A Company Without Job Titles Will Still Have Hierarchies | Harrison Monarth | HBR Blog

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“Radically flat. That’s the management goal that Tony Hseih, founder of e-commerce giant Zappos, aims to achieve by the end of 2014. To get there, Hsieh plans to toss out the traditional corporate hierarchy by eliminating titles among his 1,500 employees that can lead to bottlenecks in decision-making. The end result: a holacracy centered around self-organizing teams who actively push the entire business forward.”

Michel Baudin‘s comments:

In this strange article, organization, hierarchy, and status is treated exclusively as a psychological issue. There is not a word about the need to get the organization’s work done, and its implications in terms of responsibility and authority.

For example, you need a process to resolve differences of opinion on what needs to be done. Particularly when the choice is not obvious, you need one person mandated to make a decision and take responsibility for the consequences. It’s called a manager.

As an employee, at any level, you need someone who speaks for the company and can tell you its expectations. It’s called a boss.

It may be psychological uncomfortable to follow procedures and report to another human being, but it is generally recognized as a price you have to pay to get 10 people — or 300,000 — to work effectively towards a common goal.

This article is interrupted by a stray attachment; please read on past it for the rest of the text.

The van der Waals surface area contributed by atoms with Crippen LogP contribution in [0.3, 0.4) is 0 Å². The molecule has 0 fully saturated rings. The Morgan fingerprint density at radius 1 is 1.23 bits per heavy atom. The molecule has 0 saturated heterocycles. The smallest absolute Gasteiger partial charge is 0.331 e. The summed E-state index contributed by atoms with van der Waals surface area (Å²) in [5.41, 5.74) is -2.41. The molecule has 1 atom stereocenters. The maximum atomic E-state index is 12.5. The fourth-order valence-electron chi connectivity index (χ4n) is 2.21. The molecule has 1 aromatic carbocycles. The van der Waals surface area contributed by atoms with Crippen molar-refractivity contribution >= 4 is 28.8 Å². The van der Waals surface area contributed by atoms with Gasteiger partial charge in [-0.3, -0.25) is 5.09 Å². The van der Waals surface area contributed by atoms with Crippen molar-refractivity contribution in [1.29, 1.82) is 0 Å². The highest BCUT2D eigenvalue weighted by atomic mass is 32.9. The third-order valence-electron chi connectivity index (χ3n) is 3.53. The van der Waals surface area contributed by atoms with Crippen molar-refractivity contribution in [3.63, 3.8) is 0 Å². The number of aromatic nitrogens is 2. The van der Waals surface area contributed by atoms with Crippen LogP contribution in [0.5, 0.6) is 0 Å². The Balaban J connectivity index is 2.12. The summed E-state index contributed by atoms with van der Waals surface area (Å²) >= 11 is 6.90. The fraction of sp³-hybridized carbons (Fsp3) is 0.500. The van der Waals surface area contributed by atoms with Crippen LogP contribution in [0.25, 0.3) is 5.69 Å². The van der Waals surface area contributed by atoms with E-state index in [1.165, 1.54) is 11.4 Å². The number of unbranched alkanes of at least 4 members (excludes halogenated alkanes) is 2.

Remove all these structures and procedures, and what do you get? Self-organized teams doing great work? Or indecision, frustration, bullying, and chaos?

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Michel Baudin’s review of The Spirit of Kaizen | Amazon.com

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The key message of this book is that, no matter what your situation is, you should only try to improve it with small changes and that large changes never work because “we are built to resist radical change.” The author explains that the perspective of change sets off an alarm in a part of your brain called the amygdala, which confuses the change with a charging lion, triggers a flight-or-fight response, and prevents you from thinking rationally.

According to the author, a series of small steps works because they manage not to set off your alarms, and you are like the legendary frog who doesn’t react to small increases in water temperature until he is boiled. But wait! The author does not use this metaphor. To him, the fear response is purely irrational. The production manager who has spent 25 years working up from the shop floor should have no fear of losing her job to the young whippersnapper touting the latest change program.

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